by Aimee Khan, Communications Volunteer
Science, Technology, Engineering, Arts, and Mathematics (STEAM) education and career paths are often overlooked by people of color and women due to a lack of interest or belief in themselves. Without enough immersion and education opportunities, these minorities could forego the discovery of a lifelong passion. That is why Kids in Tech provides the knowledge and resources for these students to excel in a STEAM domain of their choosing and become future leaders in tech and science.
In 2009 according to a survey (Abiola A. Farinde, 2012), only 9.7% female and 14.9% black undergraduate students graduated with a STEM major. We expect today, more than a decade later, those statistics have risen, in part due to work from outreach organizations and afterschool programming.
As a woman in tech, I feel strongly about the inclusion of all races and backgrounds in STEAM education and enrichment. I experienced an undergraduate education in Chemical Engineering from UMass Amherst and was a member of the Minority Engineering Program (MEP) where I tutored many underrepresented minorities trying to earn an engineering degree. I found that what they most struggled with was confidence. They would know the answer but were too afraid to make the assertion that they were right. That caused them to stumble and doubt themselves. I believe that culture enforces those stereotypes that get into our subconscious mind, making us feel inferior or lesser if we are not like the majority. Therefore, not only are programs that encourage students to be exposed to STEAM topics useful, they ease them into having a strong intuition about these topics so they can develop the confidence they need to succeed.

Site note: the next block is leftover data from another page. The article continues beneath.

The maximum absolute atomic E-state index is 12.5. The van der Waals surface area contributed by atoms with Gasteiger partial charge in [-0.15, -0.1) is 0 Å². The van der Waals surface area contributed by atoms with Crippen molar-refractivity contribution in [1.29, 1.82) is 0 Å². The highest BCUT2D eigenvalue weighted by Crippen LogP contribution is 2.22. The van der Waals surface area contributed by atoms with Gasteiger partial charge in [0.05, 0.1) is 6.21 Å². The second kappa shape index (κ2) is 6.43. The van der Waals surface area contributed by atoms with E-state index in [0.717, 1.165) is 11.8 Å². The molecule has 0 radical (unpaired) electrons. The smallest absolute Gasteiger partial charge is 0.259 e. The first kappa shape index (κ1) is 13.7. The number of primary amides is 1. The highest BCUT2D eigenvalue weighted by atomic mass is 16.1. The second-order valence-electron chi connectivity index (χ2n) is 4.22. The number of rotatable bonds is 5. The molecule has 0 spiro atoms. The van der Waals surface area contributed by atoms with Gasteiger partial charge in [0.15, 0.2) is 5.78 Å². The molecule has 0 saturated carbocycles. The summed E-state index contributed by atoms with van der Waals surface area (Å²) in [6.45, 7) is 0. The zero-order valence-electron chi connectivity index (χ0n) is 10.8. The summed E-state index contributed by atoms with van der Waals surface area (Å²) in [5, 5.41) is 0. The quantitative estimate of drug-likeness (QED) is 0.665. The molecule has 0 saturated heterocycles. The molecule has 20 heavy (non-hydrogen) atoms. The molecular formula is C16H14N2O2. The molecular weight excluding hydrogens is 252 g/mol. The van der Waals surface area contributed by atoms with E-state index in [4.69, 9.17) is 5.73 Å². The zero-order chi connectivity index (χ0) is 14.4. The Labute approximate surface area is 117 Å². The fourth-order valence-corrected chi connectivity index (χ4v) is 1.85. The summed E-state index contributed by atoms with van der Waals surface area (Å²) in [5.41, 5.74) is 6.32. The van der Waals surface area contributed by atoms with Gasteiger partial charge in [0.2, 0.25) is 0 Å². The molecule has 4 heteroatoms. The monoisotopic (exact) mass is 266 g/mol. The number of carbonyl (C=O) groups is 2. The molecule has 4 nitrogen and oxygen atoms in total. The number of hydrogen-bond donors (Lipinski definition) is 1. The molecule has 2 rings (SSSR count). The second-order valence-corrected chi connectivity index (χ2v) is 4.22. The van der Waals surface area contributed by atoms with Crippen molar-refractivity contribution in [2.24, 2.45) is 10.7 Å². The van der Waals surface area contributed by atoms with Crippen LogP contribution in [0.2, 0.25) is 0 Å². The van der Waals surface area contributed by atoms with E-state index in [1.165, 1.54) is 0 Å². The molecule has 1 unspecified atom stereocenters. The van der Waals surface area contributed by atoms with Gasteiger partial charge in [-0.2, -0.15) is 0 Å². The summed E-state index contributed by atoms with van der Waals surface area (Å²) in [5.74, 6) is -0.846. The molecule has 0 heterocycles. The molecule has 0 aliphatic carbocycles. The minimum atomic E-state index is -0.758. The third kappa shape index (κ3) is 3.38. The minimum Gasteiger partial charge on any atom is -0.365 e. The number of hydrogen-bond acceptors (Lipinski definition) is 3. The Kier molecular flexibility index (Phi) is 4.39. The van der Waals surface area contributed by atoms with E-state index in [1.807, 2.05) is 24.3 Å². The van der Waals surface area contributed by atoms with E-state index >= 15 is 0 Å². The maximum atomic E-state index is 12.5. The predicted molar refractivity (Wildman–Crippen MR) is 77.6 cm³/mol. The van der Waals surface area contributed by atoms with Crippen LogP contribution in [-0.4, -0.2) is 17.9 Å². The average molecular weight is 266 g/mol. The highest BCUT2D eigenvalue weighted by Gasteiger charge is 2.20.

I believe my hard work paid off. I continued to work towards to master’s degree in Applied Mathematics and entered an information technology career where I still am today: MathWorks documentation. If students can overcome the hurdle of believing in themselves, anything is possible, and no fields are off limits. Sometimes it takes some assistance for kids to grow and become a scientist, engineer, architect, or mathematician. But I can tell you, it’s worth it.
Learn more about this topic in our upcoming Beyond the Microscope webinar “Building a Pathway for Diversity, Equity and Belonging in STEAM” on February 15.
Registration is now closed for this event.